PS I took my glasses off to take this picture, but there’s still some chance that it’s not blurry to you. If you can read it, don’t steal it, will you? It’s taken me a lot of work to reach this point.

PPS and updated to add: it occurred to me as I was pulling the pumpkin out of the oven that this problem with plotting is probably what has stopped me from being able to write for children – which I have tried many, many times to do. In fact, a children’s writer is what I have always felt I was. Deep in my bones, it is how I have always seen myself. Interesting to me, though probably not of great interest to you.


34 Responses to “On plotting”

  1. franzy February 21, 2009 at 7:48 pm #

    Beautiful and painful. But mostly beautiful.

    It reminds me of how I was doing the the vacuuming today and the screen-writer character from ‘Adaptation’ was telling Kaufman “… and God help you if you bring in some Deus Ex Machina to advance the plot!” (himself being just such a device within the plot).

  2. ThirdCat February 21, 2009 at 8:32 pm #

    Yes, well, I’m sure I will overdo it now and go to the other extreme and bring in any number of Deus ex Machina and be so well and truly plotted that people will say ‘oh my god, just slow down’ and then my manuscript will become moribund by some other technical difficulty that I fail to get my head around until it’s almost too late. I really do envy trailblazer writers who can break rules and conventions andstill look good.

  3. blackbird February 21, 2009 at 11:52 pm #

    The strength it has taken you to get this far amazes me. Strength and skill – and it’s not like you’ve had an easy time of late, in my opinion.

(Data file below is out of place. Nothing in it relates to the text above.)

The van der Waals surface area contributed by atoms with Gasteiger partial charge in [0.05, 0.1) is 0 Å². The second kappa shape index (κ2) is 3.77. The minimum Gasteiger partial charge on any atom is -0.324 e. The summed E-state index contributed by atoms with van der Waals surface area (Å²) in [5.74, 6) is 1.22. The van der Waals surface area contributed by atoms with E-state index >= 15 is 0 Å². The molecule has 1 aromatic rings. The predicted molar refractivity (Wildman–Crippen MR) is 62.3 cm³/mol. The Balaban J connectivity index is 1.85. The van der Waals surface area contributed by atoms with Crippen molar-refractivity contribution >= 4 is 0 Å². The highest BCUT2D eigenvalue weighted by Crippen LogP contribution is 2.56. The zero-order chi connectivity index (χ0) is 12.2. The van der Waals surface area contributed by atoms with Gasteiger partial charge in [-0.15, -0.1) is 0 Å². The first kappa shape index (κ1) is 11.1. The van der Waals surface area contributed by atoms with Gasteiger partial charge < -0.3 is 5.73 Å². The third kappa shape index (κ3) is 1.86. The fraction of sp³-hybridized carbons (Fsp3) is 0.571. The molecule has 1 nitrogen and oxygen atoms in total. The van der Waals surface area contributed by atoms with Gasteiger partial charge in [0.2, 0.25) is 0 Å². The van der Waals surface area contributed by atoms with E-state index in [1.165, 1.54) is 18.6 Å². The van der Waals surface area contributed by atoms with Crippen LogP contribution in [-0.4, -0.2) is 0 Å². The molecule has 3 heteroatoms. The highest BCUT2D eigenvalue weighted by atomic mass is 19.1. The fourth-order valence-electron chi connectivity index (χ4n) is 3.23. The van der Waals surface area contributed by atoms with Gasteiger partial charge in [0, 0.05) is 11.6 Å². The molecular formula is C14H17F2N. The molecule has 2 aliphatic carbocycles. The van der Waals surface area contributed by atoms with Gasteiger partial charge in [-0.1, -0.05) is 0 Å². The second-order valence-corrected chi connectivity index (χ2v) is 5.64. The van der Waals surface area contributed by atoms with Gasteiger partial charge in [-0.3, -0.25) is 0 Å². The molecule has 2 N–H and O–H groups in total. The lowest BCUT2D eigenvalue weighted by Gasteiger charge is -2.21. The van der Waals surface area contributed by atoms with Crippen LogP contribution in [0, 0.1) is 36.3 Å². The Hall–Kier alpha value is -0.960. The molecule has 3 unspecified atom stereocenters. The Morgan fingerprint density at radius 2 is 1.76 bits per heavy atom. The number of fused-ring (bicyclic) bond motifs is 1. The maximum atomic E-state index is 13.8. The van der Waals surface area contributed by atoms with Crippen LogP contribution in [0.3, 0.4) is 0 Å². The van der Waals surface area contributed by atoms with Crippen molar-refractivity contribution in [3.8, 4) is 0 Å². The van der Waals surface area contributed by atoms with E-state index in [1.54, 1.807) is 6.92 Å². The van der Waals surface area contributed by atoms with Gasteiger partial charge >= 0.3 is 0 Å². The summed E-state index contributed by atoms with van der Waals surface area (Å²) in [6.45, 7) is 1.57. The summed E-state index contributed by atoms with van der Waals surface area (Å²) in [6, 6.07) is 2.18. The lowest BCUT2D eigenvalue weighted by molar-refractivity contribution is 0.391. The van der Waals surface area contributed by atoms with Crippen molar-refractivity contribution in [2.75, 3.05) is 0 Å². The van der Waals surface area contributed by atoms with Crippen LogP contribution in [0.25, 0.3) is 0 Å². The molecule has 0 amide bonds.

4. ThirdCat February 22, 2009 at 1:15 am #

    That’s very nice of you to say, blackbird. I hadn’t really thought about it as strength – actually, I was thinking that I’ve been a bit dim. And oddly (for me) determined.

  5. charlotteotter February 22, 2009 at 1:20 am #

    You have no idea how much this post speaks to me, right now! I am at the end of my unplotted first draft – lots of writing, thousands of words – and have realised that before I start the second draft I will have to go through a serious plotting exercise. Thanks for sharing your method.

  6. kate February 22, 2009 at 1:25 am #

    God it’s frustrating when you set out to do something (that you’ve reason to believe you’re good at) and it turns out there’s a whole lotta hard work involved and pure talent isn’t enough. It gets me every single time.

    Sticking at it, when you know it’s not quite there, and you’re not sure why, is definitely strength. So much easier to declare yourself hopeless and get a real job. Or a haircut. Definitely easier to get a haircut than finish a manuscript.


    Should I look at the photo with my glasses off?

  7. ThirdCat February 22, 2009 at 1:42 am #

    charlotteotter – I hope it helps – there’s heaps of other plotting methods, but this one worked really well for me

    There were plenty of haircuts, Kate. Plenty. Also, yes, hard work. It’s a bitch. Witness me avoiding it for around thirty five years.

  8. Pen February 22, 2009 at 1:52 am #

    I was very interested to find that you have the bones of a children’s writer. Thanks for your narrative of plotting and suffering and now etceterarrrrgh is my favourite word. My characters never want to do anything. I am lazy myself, so I don’t see why they shouldn’t be. We have a nice, non-narrative coexistence as a result. One of them worries, though.